The drop-out rate in Portugal’s schools and training courses rose slightly last year for the first time since 2011, with 14 percent of youths aged between 18 and 24 who had not finished high school and were neither in full-time education nor training, according to figures made public by the National Statistics Institute (INE).
The INE figures show the drop-out rate as higher among men, at 17.4 percent, while for women the rate was 10.5 percent.
In 2015 the overall rate had been 13.7 percent, with last year’s “slight fluctuation” - although not statistically significant – “tending to reflect” an increase in recent years in the number of pupils who fail a school year, so setting themselves up for dropping out later on, the Ministry of Education said in a statement.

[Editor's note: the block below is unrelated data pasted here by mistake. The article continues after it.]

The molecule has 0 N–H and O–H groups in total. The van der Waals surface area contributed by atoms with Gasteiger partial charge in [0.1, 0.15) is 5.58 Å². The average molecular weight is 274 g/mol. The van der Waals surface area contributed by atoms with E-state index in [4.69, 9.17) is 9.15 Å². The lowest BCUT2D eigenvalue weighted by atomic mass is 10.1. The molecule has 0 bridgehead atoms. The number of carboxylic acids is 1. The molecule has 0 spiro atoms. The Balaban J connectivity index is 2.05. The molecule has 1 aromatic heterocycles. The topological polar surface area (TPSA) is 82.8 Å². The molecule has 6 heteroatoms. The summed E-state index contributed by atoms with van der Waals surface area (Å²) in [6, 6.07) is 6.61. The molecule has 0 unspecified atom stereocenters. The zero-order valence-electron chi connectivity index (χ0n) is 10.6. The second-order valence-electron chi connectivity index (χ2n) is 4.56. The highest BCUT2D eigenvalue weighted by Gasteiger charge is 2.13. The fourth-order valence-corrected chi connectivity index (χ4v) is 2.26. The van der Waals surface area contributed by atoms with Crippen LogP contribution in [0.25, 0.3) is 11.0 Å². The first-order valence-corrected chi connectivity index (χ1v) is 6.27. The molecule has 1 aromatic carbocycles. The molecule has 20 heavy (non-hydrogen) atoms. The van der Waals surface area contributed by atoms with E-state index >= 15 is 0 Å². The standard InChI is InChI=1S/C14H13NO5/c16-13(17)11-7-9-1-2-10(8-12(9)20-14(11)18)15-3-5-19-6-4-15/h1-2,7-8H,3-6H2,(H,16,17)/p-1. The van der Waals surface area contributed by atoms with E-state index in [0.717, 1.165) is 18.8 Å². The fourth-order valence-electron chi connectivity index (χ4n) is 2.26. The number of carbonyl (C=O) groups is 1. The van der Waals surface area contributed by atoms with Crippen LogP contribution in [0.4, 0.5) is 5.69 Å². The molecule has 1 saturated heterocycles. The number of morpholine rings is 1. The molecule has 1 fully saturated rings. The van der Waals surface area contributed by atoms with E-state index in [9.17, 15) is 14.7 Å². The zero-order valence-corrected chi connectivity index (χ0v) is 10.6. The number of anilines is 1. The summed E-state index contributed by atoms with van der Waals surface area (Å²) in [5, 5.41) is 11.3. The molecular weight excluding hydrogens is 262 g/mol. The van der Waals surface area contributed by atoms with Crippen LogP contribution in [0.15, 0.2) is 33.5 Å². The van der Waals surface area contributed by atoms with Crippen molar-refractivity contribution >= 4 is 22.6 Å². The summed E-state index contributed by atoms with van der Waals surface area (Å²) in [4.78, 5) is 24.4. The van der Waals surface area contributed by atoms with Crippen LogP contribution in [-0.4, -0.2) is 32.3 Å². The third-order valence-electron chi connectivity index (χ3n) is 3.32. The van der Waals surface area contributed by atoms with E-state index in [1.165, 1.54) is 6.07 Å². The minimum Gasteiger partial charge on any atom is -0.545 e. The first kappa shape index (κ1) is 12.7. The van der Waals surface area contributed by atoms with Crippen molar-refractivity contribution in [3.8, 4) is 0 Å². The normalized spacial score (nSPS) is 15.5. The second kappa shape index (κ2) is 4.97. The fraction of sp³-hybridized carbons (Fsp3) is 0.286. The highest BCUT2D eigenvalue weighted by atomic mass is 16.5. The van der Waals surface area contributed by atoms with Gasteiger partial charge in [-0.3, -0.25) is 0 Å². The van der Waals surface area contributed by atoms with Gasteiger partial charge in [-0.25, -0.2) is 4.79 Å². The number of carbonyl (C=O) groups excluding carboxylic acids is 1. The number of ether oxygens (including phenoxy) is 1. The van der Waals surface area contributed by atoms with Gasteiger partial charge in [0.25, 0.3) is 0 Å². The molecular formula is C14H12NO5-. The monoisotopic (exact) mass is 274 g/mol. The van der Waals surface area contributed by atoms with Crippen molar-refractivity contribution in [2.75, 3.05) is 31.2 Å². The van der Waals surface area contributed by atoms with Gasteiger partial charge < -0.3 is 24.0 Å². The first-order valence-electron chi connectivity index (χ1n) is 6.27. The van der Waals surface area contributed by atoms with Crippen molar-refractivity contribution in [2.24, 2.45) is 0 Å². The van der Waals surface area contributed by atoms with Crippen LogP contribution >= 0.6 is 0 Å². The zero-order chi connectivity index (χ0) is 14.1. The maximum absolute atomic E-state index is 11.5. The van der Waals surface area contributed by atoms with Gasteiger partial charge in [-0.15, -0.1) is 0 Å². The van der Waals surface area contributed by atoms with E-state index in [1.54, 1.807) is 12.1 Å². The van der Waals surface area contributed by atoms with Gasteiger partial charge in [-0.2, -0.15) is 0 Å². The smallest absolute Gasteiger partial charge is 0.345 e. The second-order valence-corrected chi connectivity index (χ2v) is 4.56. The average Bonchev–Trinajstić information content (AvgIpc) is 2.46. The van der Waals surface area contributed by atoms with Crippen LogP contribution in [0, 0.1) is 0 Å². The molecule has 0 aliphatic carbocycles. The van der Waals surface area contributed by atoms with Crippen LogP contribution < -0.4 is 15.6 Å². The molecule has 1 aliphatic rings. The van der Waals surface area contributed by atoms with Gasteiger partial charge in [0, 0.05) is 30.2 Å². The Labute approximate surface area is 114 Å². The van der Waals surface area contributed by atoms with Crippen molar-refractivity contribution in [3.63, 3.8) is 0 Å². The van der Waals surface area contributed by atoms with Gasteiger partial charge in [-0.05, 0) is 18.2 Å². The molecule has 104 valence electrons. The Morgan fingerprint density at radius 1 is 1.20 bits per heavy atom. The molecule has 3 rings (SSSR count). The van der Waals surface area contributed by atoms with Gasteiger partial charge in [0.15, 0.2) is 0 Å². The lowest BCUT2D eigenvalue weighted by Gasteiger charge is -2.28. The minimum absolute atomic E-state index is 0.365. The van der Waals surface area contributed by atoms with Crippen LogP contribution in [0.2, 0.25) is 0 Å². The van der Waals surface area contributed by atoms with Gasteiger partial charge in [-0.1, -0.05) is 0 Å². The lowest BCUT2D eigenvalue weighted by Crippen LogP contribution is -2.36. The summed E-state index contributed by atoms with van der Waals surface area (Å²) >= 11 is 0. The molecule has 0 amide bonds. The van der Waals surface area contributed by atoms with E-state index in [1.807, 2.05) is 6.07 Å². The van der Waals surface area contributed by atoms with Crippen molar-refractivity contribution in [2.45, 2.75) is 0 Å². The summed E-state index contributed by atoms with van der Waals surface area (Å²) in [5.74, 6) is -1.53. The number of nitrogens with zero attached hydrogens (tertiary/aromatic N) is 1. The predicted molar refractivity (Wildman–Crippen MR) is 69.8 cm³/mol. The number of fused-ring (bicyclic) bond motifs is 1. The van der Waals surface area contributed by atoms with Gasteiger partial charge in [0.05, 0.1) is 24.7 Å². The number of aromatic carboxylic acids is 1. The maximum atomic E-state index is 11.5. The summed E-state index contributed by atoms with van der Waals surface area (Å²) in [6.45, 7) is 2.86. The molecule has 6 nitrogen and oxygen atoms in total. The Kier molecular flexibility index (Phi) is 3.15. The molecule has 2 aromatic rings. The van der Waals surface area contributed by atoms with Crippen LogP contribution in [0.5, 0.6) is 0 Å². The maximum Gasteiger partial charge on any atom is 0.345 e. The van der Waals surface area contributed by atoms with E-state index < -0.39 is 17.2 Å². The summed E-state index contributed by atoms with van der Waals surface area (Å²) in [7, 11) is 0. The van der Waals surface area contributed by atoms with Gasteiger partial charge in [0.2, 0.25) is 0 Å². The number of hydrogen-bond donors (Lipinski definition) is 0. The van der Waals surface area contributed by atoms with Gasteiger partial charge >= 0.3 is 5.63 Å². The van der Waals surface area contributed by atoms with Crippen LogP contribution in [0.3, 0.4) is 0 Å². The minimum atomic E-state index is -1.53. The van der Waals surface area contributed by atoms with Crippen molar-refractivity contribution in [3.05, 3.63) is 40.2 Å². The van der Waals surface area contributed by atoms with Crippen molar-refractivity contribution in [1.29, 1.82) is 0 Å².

The drop-out rate had been falling since 2011, when it was 23 percent.
Portugal has committed itself to achieving a target of 10 percent by 2020, under the European Union programme Horizon 2020.
The ministry noted that “Portugal continues to record worrying levels of school drop-outs, reinforcing the need to continue ... investment in policies to improve qualifications.” It cited measures such as the Qualifica adult education and qualification programme and other initiatives aimed at encouraging school success.